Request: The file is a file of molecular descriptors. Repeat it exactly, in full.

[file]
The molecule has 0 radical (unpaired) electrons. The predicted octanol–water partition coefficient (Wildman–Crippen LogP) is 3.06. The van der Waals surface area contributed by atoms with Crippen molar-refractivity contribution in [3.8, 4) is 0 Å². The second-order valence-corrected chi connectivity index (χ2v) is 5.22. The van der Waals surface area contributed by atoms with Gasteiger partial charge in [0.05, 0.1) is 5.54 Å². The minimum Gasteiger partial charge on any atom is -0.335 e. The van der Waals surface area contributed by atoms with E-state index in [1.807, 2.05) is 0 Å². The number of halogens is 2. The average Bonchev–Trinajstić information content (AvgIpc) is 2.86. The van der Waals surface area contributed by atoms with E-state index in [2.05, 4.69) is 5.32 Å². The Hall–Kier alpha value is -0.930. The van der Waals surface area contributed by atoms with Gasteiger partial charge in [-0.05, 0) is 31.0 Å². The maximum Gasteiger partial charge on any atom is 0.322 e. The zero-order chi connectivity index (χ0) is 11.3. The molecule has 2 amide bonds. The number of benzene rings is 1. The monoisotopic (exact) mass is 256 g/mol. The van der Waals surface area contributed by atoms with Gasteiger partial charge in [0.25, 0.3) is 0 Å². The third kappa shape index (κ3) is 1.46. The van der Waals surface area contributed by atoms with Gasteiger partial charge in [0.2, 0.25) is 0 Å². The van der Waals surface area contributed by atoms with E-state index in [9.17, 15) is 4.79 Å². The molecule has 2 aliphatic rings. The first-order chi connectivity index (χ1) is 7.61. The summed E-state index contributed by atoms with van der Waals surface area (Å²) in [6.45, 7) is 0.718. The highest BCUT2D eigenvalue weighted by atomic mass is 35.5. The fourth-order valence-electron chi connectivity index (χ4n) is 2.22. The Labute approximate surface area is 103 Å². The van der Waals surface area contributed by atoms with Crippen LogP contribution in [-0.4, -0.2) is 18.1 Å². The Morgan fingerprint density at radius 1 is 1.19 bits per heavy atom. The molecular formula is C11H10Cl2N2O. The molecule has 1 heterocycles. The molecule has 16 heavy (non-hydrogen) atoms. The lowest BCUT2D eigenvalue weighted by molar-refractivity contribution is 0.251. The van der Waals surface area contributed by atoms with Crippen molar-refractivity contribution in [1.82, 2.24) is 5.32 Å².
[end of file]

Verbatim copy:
The molecule has 0 radical (unpaired) electrons. The predicted octanol–water partition coefficient (Wildman–Crippen LogP) is 3.06. The van der Waals surface area contributed by atoms with Crippen molar-refractivity contribution in [3.8, 4) is 0 Å². The second-order valence-corrected chi connectivity index (χ2v) is 5.22. The van der Waals surface area contributed by atoms with Gasteiger partial charge in [0.05, 0.1) is 5.54 Å². The minimum Gasteiger partial charge on any atom is -0.335 e. The van der Waals surface area contributed by atoms with E-state index in [1.807, 2.05) is 0 Å². The number of halogens is 2. The average Bonchev–Trinajstić information content (AvgIpc) is 2.86. The van der Waals surface area contributed by atoms with E-state index in [2.05, 4.69) is 5.32 Å². The Hall–Kier alpha value is -0.930. The van der Waals surface area contributed by atoms with Gasteiger partial charge in [-0.05, 0) is 31.0 Å². The maximum Gasteiger partial charge on any atom is 0.322 e. The zero-order chi connectivity index (χ0) is 11.3. The molecule has 2 amide bonds. The number of benzene rings is 1. The monoisotopic (exact) mass is 256 g/mol. The van der Waals surface area contributed by atoms with Gasteiger partial charge in [0.25, 0.3) is 0 Å². The third kappa shape index (κ3) is 1.46. The van der Waals surface area contributed by atoms with Gasteiger partial charge in [0.2, 0.25) is 0 Å². The van der Waals surface area contributed by atoms with E-state index in [9.17, 15) is 4.79 Å². The molecule has 2 aliphatic rings. The first-order chi connectivity index (χ1) is 7.61. The summed E-state index contributed by atoms with van der Waals surface area (Å²) in [6.45, 7) is 0.718. The highest BCUT2D eigenvalue weighted by atomic mass is 35.5. The fourth-order valence-electron chi connectivity index (χ4n) is 2.22. The Labute approximate surface area is 103 Å². The van der Waals surface area contributed by atoms with Crippen LogP contribution in [-0.4, -0.2) is 18.1 Å². The Morgan fingerprint density at radius 1 is 1.19 bits per heavy atom. The molecular formula is C11H10Cl2N2O. The molecule has 1 heterocycles. The molecule has 16 heavy (non-hydrogen) atoms. The lowest BCUT2D eigenvalue weighted by molar-refractivity contribution is 0.251. The van der Waals surface area contributed by atoms with Crippen molar-refractivity contribution in [1.82, 2.24) is 5.32 Å².